Borage and pot marigold attract pollinators. (Contributed)

Borage and pot marigold attract pollinators. (Contributed)

Gardening: Companion planting for 2018

Make better choices and informed planting so harvests more abundant.

I thought I would start the new year by encouraging all of us to work with nature in 2018 – and there is no better way than with companion planting.

I know that some gardeners believe it to be nothing more than a gimmick to sell books such as Carrots Love Tomatoes or Roses Love Garlic (both written by Louise Riotte), but we now have a lot of scientific proof verifying the benefits of pairing plants.

In the simplest of terms, it works by one of several means: providing additional pollen or nectar to attract pollinators and increase yields; drawing pests away from the desired vegetable through trap cropping; physically shielding crops from wind or excessive sun (not every plant likes full sun); providing nutrients by means of nitrogen fixing; or even by simply repelling unwanted pests or animals.

There is one more category that includes allelopathic plants, or those that have developed and release natural toxins to inhibit the growth of adjacent species.

In the realm of edibles, a few common examples of these would include black walnut (toxic to tomatoes, peppers, potatoes and other members of the nightshade family), black elderberry (Sambucus nigra) and fennel, although the latter will attract beneficial insects and pollinators.

So your best bet with this class of plants is to give them their own growing space away from the vegetable garden. A few choices that fall in the repelling category include rosemary and thyme (repels cabbage moth), sage (repels carrot rust fly), asparagus (repels harmful nematodes), yarrow and chives (repels aphids) and cilantro (repels potato beetle) – keeping in mind that the repellent quality is not an impervious barrier.

As far as fixing nitrogen is concerned, all beans (broad, soya, scarlet runner, bush and pole) and peas (green, snap, snow) will do the trick, although that does not always make them the best companion for every vegetable, so do a little research before designing your planting scheme.

Local organic vegetable grower Zdena Novy was kind enough to share some of her favourite pairings, these include potatoes-horseradish (with the latter planted to the side), onions-cabbage, carrots-leeks, spinach-strawberries (keeping in mind that the strawberries are perennial), broccoli-beets and the classic garlic-tomatoes.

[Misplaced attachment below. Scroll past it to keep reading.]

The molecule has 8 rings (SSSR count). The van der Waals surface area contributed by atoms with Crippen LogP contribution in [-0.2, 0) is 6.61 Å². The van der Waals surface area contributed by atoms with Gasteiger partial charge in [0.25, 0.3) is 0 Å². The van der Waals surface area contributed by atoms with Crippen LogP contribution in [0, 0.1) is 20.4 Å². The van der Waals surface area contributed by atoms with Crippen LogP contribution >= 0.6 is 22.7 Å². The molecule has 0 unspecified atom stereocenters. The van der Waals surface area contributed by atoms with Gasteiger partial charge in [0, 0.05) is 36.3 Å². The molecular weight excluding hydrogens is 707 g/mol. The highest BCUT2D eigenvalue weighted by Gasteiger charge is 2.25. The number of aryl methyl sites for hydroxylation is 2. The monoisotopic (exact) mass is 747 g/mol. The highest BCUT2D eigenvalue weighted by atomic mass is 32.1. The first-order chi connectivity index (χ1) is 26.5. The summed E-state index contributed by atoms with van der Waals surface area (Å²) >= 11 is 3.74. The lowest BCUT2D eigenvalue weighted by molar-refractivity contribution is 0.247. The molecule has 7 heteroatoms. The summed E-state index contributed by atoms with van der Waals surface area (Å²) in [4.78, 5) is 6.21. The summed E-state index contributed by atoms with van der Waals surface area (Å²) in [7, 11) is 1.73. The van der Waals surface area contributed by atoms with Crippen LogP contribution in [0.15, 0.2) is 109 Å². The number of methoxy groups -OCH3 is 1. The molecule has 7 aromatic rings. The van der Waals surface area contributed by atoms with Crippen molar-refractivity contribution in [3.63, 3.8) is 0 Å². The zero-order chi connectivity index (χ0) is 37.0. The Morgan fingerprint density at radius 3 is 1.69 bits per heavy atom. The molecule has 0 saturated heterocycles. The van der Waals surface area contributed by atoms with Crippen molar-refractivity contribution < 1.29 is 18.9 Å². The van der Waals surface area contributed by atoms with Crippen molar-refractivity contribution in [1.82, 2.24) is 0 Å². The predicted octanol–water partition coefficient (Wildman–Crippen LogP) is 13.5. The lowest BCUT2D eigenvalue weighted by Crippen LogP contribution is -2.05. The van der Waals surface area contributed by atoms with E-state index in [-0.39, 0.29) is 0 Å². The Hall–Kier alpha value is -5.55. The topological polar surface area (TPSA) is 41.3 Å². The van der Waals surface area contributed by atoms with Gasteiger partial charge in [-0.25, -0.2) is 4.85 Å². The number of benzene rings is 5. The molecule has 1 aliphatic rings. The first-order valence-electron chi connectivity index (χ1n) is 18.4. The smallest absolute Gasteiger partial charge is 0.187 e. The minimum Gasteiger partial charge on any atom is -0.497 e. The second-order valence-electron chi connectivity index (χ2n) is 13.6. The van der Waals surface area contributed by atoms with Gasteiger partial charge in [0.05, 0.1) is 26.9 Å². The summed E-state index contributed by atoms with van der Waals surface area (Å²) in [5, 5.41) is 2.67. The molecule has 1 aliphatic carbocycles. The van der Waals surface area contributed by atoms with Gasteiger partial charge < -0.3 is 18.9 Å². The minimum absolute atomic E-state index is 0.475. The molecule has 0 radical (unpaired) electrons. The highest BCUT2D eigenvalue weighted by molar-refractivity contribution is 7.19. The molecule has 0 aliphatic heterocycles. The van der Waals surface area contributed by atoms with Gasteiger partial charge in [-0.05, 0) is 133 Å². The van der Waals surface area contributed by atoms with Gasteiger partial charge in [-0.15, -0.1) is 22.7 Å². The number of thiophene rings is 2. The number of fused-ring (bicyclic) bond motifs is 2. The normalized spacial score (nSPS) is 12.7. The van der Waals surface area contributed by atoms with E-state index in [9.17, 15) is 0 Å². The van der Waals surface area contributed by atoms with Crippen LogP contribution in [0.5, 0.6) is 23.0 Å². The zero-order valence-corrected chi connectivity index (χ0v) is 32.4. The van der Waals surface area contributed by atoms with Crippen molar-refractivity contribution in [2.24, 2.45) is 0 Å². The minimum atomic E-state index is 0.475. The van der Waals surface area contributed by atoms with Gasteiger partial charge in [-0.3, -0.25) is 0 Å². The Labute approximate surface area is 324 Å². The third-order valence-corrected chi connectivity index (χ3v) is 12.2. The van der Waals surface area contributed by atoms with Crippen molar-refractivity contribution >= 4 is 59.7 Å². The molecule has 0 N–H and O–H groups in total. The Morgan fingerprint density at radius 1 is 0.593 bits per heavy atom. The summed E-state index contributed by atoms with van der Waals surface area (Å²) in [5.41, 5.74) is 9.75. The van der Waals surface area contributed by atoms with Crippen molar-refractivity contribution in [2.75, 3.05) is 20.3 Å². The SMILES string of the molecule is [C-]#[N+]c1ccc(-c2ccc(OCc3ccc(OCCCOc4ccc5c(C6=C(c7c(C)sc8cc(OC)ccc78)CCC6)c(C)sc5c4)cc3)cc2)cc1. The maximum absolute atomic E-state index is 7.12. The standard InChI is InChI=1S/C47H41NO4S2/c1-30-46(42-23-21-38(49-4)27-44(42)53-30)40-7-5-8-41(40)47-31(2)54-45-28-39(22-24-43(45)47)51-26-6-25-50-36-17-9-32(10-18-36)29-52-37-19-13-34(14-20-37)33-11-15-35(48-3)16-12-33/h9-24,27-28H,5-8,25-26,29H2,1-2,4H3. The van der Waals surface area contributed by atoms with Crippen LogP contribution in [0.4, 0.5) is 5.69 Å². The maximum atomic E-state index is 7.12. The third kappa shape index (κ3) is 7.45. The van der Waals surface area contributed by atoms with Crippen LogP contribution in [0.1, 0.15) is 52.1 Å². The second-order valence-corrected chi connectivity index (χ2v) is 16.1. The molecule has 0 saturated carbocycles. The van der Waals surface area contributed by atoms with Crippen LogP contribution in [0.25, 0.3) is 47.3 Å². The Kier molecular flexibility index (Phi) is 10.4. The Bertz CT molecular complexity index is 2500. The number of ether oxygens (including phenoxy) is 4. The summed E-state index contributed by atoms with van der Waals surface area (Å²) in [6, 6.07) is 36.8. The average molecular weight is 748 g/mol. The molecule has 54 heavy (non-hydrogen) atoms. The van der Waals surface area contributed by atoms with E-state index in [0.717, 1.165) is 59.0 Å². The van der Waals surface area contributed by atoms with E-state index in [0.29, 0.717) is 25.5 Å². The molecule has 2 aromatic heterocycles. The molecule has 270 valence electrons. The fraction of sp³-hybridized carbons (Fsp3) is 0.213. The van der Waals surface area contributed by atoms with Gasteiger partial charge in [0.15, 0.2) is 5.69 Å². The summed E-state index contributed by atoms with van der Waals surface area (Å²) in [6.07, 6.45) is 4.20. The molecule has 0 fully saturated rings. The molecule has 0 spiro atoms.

For a more detailed list of companion plants for local conditions with numerous options, just type West Coast Seeds and companion planting into your web search.

Perhaps the most important category here are those plants which attract pollinators, as our wild bees are finding fewer native plants to forage and their domestic cousins are suffering from colony collapse disorder – a devastating phenomenon resulting from numerous factors, including pesticides (75 per cent of all honey worldwide is contaminated with neonicotinoids), mites and malnutrition.

So as gardeners, we really need to attract the few pollinators available to our plots to provide pollen transfer and fruit development.

Ordinary summer flowers, such as sweet alyssum (which has an added benefit of a low profile), calendula or pot marigold, sunflowers, nasturtium (also a good trap crop for aphids), cosmos and German chamomile will all draw bees and other pollinators.

Perennials, which work along the same lines, include candytuft (for early crops), bee balm, scabiosa, black-eyed Susan, purple coneflower and agastache with its abundant blooms and licorice-scented foliage.

So let’s make 2018 a year of better choices and informed planting so that our harvests are more abundant and our use of pesticides (even organic-based) is kept to a minimum.

By choosing better varieties and giving them optional conditions, you too can earn those bragging rights that all of us as gardeners need from time to time.

Mike Lascelle is a local nursery manager and gardening author